London air pollution linked to girl’s deadly asthma attack
A new report has linked a deadly asthma attack that killed a 9-year-old schoolgirl to London air pollution.
Thanks to the report, Rosamund Kissi-Debrah, the mother of young Ella Kissi-Debrah, will be able to seek a new inquest into Ella’s death.
“Words cannot express how happy I am that the attorney general has taken this decision, and I would like to thank him for reaching his conclusion,” Rosamund Kissi-Debrah told The Guardian on Friday. “Nothing will bring my beautiful, bright, bubbly child back, but now at least I may get answers about how she died and whether it was air pollution which snatched her away from us.”
Ella Kissi-Debrah, who lived in south London about 80 feet from a busy, smoggy road, died in February 2013 after struggling with breathing difficulties for three years. The deadly asthma attack led to the last of 27 separate hospital visits following a chest infection in 2010. Before the illness, she’d been active and healthy.
Dr. Stephen Holgate of the University of Southampton, an expert on air quality and health, examined spikes in south London air pollution to see if they had an impact on Ella’s health.
He found a “striking association” between Ella’s hospitalizations and illegally high spikes in air pollution in the neighborhood where she lived. The deadly asthma attack that took her life came in the midst of one of the worst south London air pollution spikes.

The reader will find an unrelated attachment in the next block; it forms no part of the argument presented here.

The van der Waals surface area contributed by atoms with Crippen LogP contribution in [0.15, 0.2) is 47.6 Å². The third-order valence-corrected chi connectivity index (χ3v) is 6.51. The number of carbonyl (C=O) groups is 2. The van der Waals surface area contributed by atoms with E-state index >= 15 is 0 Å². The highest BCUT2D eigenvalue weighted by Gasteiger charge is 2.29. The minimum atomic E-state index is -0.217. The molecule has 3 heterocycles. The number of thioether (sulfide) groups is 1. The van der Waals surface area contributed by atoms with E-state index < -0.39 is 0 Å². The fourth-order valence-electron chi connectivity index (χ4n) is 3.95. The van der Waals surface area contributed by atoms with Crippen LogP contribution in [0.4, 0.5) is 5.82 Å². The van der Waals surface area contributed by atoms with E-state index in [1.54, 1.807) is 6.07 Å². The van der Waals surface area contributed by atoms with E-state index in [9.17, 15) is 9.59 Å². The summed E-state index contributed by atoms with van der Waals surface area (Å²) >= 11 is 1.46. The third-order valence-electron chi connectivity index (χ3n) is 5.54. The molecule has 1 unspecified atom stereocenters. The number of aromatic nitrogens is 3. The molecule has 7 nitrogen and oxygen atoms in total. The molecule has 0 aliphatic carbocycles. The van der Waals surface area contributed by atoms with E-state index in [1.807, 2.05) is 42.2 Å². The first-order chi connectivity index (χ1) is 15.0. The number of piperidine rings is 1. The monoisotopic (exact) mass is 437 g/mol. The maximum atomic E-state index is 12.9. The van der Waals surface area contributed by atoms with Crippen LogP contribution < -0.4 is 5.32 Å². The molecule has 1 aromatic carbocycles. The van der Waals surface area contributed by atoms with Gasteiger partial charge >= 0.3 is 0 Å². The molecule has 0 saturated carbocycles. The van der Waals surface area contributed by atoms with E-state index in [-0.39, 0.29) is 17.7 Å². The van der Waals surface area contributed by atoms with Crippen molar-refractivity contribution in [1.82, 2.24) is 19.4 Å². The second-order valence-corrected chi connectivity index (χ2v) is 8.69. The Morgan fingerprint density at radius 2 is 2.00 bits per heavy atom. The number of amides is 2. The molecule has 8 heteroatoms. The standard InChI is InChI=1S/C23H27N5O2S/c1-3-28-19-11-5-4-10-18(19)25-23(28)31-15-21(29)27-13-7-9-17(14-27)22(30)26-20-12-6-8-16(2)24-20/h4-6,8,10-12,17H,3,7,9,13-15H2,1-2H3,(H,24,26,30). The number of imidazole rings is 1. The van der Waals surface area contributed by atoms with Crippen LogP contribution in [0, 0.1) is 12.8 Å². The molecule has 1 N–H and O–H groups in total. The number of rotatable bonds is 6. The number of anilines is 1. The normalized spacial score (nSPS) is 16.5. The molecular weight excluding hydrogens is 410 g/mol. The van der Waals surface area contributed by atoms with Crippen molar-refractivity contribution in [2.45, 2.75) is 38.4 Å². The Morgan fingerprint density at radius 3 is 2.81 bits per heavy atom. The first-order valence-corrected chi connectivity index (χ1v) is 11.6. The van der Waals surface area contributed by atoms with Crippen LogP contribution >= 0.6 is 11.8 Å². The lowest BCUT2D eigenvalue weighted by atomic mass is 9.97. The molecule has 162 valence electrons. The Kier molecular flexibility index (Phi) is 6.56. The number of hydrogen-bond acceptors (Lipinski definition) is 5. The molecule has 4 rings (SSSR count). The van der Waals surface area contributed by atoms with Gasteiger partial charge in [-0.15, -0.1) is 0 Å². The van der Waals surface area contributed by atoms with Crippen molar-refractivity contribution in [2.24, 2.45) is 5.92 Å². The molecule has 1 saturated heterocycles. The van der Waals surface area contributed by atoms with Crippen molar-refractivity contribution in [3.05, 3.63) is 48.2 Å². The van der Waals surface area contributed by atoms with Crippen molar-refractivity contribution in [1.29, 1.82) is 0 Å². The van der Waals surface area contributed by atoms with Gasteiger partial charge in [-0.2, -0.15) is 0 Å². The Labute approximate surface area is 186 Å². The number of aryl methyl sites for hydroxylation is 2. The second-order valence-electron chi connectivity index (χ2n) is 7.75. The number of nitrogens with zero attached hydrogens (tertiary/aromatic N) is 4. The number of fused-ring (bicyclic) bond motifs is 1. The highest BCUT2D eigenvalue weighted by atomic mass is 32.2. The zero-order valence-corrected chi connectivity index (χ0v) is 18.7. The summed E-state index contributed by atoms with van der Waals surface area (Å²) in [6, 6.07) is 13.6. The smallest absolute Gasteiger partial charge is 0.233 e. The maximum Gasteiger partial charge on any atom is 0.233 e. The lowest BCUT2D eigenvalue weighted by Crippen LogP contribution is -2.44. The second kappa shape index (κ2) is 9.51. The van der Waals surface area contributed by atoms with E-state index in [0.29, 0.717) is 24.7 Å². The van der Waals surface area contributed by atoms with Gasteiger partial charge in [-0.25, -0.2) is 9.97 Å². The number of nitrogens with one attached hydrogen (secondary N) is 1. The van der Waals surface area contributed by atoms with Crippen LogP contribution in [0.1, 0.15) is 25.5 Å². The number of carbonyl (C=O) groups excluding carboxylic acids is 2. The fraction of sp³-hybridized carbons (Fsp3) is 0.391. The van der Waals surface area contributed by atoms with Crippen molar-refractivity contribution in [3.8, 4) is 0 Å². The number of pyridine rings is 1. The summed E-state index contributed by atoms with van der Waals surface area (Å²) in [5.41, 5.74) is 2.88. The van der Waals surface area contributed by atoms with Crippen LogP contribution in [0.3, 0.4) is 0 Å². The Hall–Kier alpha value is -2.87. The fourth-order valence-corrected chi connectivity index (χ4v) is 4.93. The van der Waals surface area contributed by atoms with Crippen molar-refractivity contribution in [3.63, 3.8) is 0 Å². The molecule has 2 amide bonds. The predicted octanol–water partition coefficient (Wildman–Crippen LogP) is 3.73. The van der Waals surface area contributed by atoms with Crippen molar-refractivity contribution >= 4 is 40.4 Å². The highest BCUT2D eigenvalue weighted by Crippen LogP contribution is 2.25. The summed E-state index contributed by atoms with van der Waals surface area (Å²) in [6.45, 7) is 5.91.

“The dramatic worsening of her asthma in relation to air pollution episodes would go a long way to explain the timing of her exacerbations across her last four years,” Holgate told The Guardian last July. “There is a real prospect that without unlawful levels of air pollution Ella would not have died.”
Air pollution has been linked to deaths all over the world, from infants to the elderly. Pollution is linked to higher rates of pulmonary and cardiac diseases like asthma, high blood pressure and heart attacks, as well as a higher risk of diabetes.
On the flip side, cutting air pollution can also lead to a drop in the number of pollution-related deaths.
Human rights lawyer Jocelyn Cockburn of Hodge Jones & Allen, who is representing Rosamund Kissi-Debrah, supports the idea of moving ahead with an inquest into Ella’s deadly asthma attack.
“An inquest will provide a better understanding of why she died and whether her death was avoidable. It will force the government and other bodies to account for their actions and, in many regards, their inaction on air pollution over this period,” she told The Guardian.
To that end, Rosamund has started a crowdfunding effort at Crowd Justice to pay for a legal inquiry into the London air pollution that may have killed her daughter.
“Now I hope a new inquest will make those in power realise that our children are dying as a result of the air that they breathe. This cannot go on,” she said. “Why is this not being taken more seriously by the government? What do we need to do to make them prioritise our children’s lives over convenience and the rights of people to pollute?”